after we’ve gone

This morning as many great grandchildren, grandchildren and great grand-dogs as possible were gathered together in a freezing Holland Park to visit a bench. The park was where our fondly remembered walked – often arm in arm – and the bench is where I sometimes sit to remember them and their inspirational ways.

Obviously their legacy is so much more than a bench but, since this morning, I’ve been thinking about what sort of legacy we all might leave.

I know that many think that our children are – quite simply – our legacy. But I don’t agree. Firstly, your children are who your children are. It’s too much pressure for them to carry your legacy aspirations. Also, for those without offspring, this is wrongly weighted.

Secondly, and more poignantly, what legacy are we leaving for our children – and our children’s children.

Either way, I’m comfortable enough with mortality to take on a deep consideration for my legacy. It needs to be considered. Never one for a last minute panic, I want to know that it’s in hand. Besides, the consequences of what we do now will certainly outlive us.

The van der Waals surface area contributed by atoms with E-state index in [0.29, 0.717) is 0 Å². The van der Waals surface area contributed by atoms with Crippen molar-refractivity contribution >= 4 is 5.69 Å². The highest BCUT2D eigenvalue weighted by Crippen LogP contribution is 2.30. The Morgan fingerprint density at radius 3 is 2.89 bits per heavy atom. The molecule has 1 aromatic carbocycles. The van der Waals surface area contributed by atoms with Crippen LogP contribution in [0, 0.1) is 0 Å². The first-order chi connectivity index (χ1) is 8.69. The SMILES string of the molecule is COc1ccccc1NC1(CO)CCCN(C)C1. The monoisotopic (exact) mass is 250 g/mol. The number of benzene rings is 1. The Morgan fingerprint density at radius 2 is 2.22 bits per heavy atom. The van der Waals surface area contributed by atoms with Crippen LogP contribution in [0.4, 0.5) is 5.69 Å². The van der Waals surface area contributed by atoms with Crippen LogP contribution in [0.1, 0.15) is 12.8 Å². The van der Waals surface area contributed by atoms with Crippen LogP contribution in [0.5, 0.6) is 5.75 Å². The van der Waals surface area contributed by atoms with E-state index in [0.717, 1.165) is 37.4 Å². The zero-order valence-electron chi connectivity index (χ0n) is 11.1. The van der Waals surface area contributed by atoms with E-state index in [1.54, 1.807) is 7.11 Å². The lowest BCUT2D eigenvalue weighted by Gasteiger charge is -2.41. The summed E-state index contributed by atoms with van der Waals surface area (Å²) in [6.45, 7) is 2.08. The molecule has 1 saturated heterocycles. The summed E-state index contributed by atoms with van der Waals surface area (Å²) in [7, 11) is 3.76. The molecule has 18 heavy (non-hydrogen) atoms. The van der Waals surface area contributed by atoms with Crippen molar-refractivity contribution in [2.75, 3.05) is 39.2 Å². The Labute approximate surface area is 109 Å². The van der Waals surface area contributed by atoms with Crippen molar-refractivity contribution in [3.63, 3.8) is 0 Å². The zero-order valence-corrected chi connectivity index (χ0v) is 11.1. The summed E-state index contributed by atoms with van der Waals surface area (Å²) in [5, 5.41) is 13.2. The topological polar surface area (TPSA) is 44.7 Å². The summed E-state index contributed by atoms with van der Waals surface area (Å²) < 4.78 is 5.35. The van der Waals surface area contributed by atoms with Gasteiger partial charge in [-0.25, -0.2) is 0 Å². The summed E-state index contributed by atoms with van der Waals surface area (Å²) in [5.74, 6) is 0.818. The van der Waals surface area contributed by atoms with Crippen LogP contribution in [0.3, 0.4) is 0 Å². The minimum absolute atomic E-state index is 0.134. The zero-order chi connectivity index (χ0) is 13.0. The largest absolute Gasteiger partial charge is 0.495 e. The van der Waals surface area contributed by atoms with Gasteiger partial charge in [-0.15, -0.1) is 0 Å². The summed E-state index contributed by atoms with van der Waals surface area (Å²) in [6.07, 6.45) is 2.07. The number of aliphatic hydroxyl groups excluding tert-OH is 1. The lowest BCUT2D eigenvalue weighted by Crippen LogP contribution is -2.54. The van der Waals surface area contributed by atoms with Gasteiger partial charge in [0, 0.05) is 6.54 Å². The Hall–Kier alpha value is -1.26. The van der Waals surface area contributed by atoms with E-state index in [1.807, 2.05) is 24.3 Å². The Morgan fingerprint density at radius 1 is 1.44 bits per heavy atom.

I’ve seen those children of the famous who never really find their own identity. Instead of feeling the drive or need to self-accomplish, they feel debililated and unmotivated to create for themselves. Living in a shadow is not living in a legacy.

Another common legacy pitfall is the financial legacy. And if the sense of expectancy is crippling, the pitfall is deep and dangerous.

In short, I feel that legacy is a choice (ie you can’t choose your parentage but you can your legacy). And the bench is nothing but a reminder of the legacy behind it. What these particular elders left behind was the quality of their existence, their moral and virtuous lives and the summation of their choices and actions.  End of story.

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